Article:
Bleacher report title The U.N. General Assembly voted to recognize the world’s largest railway as the world heritage site of the world in a historic vote on Monday, with the United States joining the United Kingdom and China as the only nations to do so.
In a historic announcement, the General Assembly reaffirmed the right of the U,S.
and other countries to claim the world rail network as their own and to use the name that they choose.
“The global community is increasingly recognizing that the world economy depends on the safe and secure operation of trains and the freight trains of all nations, and that the global railway system is essential to the global economy and the health of the planet,” said United Nations Secretary-General António Guterres.
“As a result, the U.,S.
government has now taken the first steps towards recognizing this heritage, which will allow the United Nations to continue its work to make sure that the railroad system remains a global beacon for commerce and development.”
In the vote, the United Arab Emirates, Mexico, Peru and Brazil joined Great Britain, Canada, the European Union, Russia, China, India and New Zealand in recognizing the railway.
The resolution also recognized that the railway network represents “an important part of the history of humanity,” and “will play a key role in the economic and social development of the entire world.”
It called on all parties to “adhere to the principles and ideals of the railway, as well as its cultural, scientific, technological and industrial heritage.”
The vote was supported by the World Heritage Committee of the United Nation’s General Assembly, which is headed by Guterre.
In his speech announcing the historic vote, Guterrez said, “We can do this without compromising the heritage of the railways.
We can do it without compromising our own interests, our own values and our own national sovereignty.
We must not give in to those who want to deny us the right to claim this heritage and to continue the operation of our railway network as our own.”
The United States has long claimed ownership of the railroad network, but the United Union of Travelers of the World and the International Union of Amalgamated Transport Workers of the Middle East (ITUM) have called on the General Council to declare the railroad as the rightful owner of the rail network.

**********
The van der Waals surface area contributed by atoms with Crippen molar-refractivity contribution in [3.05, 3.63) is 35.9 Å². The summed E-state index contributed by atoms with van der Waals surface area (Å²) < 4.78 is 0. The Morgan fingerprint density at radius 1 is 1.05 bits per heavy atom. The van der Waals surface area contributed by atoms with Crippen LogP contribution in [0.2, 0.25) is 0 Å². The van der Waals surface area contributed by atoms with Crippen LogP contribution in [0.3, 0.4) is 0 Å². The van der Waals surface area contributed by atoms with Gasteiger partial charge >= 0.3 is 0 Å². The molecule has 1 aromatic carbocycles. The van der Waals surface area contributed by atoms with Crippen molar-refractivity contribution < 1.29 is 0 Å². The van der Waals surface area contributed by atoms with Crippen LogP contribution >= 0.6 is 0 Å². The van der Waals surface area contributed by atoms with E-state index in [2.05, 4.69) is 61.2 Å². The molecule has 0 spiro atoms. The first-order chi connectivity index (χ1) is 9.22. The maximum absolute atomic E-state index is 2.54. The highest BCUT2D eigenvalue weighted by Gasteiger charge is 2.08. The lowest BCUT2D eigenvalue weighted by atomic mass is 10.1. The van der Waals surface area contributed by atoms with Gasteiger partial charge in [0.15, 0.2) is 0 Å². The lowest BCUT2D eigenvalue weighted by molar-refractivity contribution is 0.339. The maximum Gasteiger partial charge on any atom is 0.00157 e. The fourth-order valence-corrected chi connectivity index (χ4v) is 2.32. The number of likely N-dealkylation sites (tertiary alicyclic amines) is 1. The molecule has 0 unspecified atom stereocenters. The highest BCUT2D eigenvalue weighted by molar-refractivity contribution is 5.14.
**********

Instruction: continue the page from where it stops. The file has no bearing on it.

“These actions by the General Conventions Committee will not stop us from protecting the heritage, and we will continue the fight for the preservation of our national interests and our heritage.” “
A total of 12 countries voted in favor of recognizing the railroads as a world heritage. “
These actions by the General Conventions Committee will not stop us from protecting the heritage, and we will continue the fight for the preservation of our national interests and our heritage.”
A total of 12 countries voted in favor of recognizing the railroads as a world heritage.
Six countries voted against the vote: Brazil, the Czech Republic, Mexico and Sweden.
“It is a great pleasure to be recognized as the national heritage of all countries,” Gubre said in a statement.
“This historic vote is a result of decades of hard work by the United National Movement and its allies.”
Guterrres said the United United Nations has been “in constant contact” with representatives of all of the nations that have recognized the railway and its legacy, but he noted that the United states has not been a party to the resolutions.
“Our representatives have been in constant contact with the U and the United nations to ensure that they have all the necessary information, which they have not had in the past,” Guterrerres said in the statement.
The United Kingdom, China and Canada did not respond to requests for comment.
The U., the U of A and Great Britain all declined to participate in the historic voting.
“Great Britain has long been committed to safeguarding its railway heritage,” said UK Transport Minister Stephen Baker.
“In recognition of its historic role, the UK Government has long supported the development of rail freight and passenger services as well in the North East and the UK has been in close contact with all member states, both the UBA and UTA.”
The U of I said it would continue to “fight for the right for the rail to be referred to as the railway that it is, and for the railways to be respected as the heritage they truly are.”
Baker said he would not be surprised if the UTA decided to sue for the railway’s removal.
“I do think the Uta has a long and storied history of working to safeguard the rights of all to enjoy the benefits of the global rail network,” Baker said.